Federal Regulations Restrict, or Prohibit, Business Transactions with Countries Subject to U.S. Sanctions

United Nations [Public domain], via Wikimedia CommonsDoing business across international borders involves a careful review of numerous potential legal hurdles. In a few cases, doing business with a particular country may be restricted, or even outright prohibited, under U.S. foreign policy. New York and New Jersey businesses considering international opportunities should carefully assess whether any federal regulations will affect their plans. Even small businesses can find themselves in violation of international trade restrictions if they are not careful. The U.S. Department of the Treasury, through its Office of Foreign Assets Control (OFAC), enforces various restrictions associated with U.S. sanctions. Last summer, it found a U.S. company with overseas subsidiaries in violation of trade sanctions against Iran. It later issued a document clarifying the rule, known as “General License H,” permitting U.S. companies to do business with that country.

The relationship between the U.S. and Iran has been strained since 1979, shortly after a revolution overthrew Iran’s U.S.-backed leader. A group of Iranians seized control of the U.S. Embassy in the capital, Tehran, and held a group of Americans hostage inside for 444 days. President Jimmy Carter issued the first set of sanctions against Iran, Executive Order 12170, on November 14, 1979, freezing billions of dollars of Iranian assets. The U.S., the United Nations, and other countries have imposed additional sanctions against Iran since then. These include a wide variety of restrictions on trade. The greater New York City area is home to a large number of Iranian immigrants and people of Iranian descent, so these regulations could have a particularly significant impact on this region.

The current sanctions regime is largely based on the Iran and Libya Sanctions Act of 1996. OFAC regulations prohibit the importation of various goods and services from Iran, investment in Iranian businesses, and other transactions. 31 C.F.R. § 560.101 et seq. While U.S. businesses remain subject to a total ban on transactions with Iran, see 31 C.F.R. §§ 560.204, 560.206, General License H allows foreign companies owned or controlled by a U.S. business to engage in limited transactions with the country. Exactly how they can do that remains unclear, but the license states that they may establish “operating policies and procedures” for transacting business with Iran, and they may set up “globally integrated…business support system[s]” for the purpose of such activities.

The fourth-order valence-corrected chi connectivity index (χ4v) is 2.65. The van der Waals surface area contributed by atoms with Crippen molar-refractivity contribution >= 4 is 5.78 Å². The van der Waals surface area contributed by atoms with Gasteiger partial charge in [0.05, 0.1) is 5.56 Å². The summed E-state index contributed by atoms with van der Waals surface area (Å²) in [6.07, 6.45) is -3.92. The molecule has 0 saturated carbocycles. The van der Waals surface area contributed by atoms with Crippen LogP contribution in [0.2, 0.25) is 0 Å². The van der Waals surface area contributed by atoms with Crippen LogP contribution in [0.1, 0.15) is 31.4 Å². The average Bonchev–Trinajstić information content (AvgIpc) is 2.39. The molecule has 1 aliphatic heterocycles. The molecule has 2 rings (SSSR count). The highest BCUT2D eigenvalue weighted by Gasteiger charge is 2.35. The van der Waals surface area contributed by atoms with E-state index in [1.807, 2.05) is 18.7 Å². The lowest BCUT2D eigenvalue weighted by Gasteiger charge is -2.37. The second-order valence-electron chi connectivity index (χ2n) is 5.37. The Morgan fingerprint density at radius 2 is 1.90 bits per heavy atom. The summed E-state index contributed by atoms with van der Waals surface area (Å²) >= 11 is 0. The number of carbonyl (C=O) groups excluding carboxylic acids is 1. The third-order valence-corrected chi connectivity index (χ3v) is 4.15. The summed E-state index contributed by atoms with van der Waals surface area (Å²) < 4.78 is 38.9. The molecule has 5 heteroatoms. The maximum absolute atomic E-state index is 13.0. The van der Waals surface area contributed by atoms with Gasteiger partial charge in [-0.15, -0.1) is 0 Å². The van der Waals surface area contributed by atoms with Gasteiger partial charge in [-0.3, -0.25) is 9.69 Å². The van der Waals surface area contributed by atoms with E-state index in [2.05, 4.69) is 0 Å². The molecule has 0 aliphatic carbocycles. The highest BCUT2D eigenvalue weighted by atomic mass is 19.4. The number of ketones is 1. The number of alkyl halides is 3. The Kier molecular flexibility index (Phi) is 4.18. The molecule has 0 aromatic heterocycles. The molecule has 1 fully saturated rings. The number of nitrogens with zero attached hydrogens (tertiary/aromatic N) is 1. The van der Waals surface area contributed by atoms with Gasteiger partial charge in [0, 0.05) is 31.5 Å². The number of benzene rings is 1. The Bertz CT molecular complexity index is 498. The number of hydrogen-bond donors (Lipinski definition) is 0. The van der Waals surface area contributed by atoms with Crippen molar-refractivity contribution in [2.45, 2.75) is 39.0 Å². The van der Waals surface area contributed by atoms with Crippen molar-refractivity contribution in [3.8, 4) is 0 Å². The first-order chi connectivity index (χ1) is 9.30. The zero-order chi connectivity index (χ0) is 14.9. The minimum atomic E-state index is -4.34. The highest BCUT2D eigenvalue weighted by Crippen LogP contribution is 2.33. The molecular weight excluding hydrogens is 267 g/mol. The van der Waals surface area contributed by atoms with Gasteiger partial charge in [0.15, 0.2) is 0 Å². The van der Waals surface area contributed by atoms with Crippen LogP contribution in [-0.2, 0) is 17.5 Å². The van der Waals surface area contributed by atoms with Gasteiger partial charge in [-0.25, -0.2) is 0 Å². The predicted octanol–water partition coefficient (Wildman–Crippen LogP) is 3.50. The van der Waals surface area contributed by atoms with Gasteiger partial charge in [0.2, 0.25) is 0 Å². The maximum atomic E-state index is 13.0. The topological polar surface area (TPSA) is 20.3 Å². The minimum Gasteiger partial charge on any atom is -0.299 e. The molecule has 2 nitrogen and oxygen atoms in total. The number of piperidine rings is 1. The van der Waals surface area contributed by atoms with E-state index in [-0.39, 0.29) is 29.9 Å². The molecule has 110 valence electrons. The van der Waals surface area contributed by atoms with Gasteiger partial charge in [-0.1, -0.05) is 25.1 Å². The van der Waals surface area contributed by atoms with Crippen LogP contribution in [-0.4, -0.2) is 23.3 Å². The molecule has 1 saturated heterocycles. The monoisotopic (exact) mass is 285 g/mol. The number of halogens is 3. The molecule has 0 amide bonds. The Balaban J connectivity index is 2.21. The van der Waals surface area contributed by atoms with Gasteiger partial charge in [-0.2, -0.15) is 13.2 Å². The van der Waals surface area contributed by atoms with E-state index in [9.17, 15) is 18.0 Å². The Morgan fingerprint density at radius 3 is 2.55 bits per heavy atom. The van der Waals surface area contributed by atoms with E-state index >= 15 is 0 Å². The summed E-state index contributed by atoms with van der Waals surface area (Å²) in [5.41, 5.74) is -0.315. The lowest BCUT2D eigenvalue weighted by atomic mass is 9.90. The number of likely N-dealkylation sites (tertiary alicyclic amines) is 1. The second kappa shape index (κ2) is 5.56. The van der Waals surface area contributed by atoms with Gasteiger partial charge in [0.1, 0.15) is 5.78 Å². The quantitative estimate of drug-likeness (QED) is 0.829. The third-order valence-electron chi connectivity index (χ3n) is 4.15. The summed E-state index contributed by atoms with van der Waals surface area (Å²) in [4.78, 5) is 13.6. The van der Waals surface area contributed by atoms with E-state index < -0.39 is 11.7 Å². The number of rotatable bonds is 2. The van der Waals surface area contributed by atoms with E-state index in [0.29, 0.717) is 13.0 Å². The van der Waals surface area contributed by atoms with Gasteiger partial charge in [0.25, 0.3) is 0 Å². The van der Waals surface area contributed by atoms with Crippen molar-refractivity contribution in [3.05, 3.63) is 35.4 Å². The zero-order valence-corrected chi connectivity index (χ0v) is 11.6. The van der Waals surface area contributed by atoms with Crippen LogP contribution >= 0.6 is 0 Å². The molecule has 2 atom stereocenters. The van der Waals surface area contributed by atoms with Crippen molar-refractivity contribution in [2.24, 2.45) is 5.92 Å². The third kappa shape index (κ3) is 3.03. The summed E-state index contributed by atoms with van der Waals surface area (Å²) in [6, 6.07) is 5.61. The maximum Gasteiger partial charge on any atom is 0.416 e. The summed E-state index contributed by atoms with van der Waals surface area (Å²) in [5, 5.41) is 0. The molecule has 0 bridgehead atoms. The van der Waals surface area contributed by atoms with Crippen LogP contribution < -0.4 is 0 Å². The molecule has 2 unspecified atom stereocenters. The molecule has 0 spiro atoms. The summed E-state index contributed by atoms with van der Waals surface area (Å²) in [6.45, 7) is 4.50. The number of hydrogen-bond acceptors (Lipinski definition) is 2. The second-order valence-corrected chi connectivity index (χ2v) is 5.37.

In August 2015, OFAC issued a Finding of Violation (FOV) against an American oil services company, based on the alleged acts of a wholly owned subsidiary based in the U.S. Virgin Islands. OFAC found that the company exported goods to Iran from 2004 to 2010 in violation of its regulations, and it engaged in other prohibited transactions. It issued the FOV “in lieu of a civil monetary penalty,” but not all companies get such consideration.

Business transactions attorney Samuel C. Berger represents businesses and business owners in Northern New Jersey and New York City. Our fixed-fee legal-service packages enable our clients to better understand their legal rights and obligations, and empower them to run their businesses more effectively. To schedule a confidential consultation with a member of our team, contact us today online, at (201) 587-1500, or at (212) 380-8117.

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Photo credit: United Nations [Public domain], via Wikimedia Commons.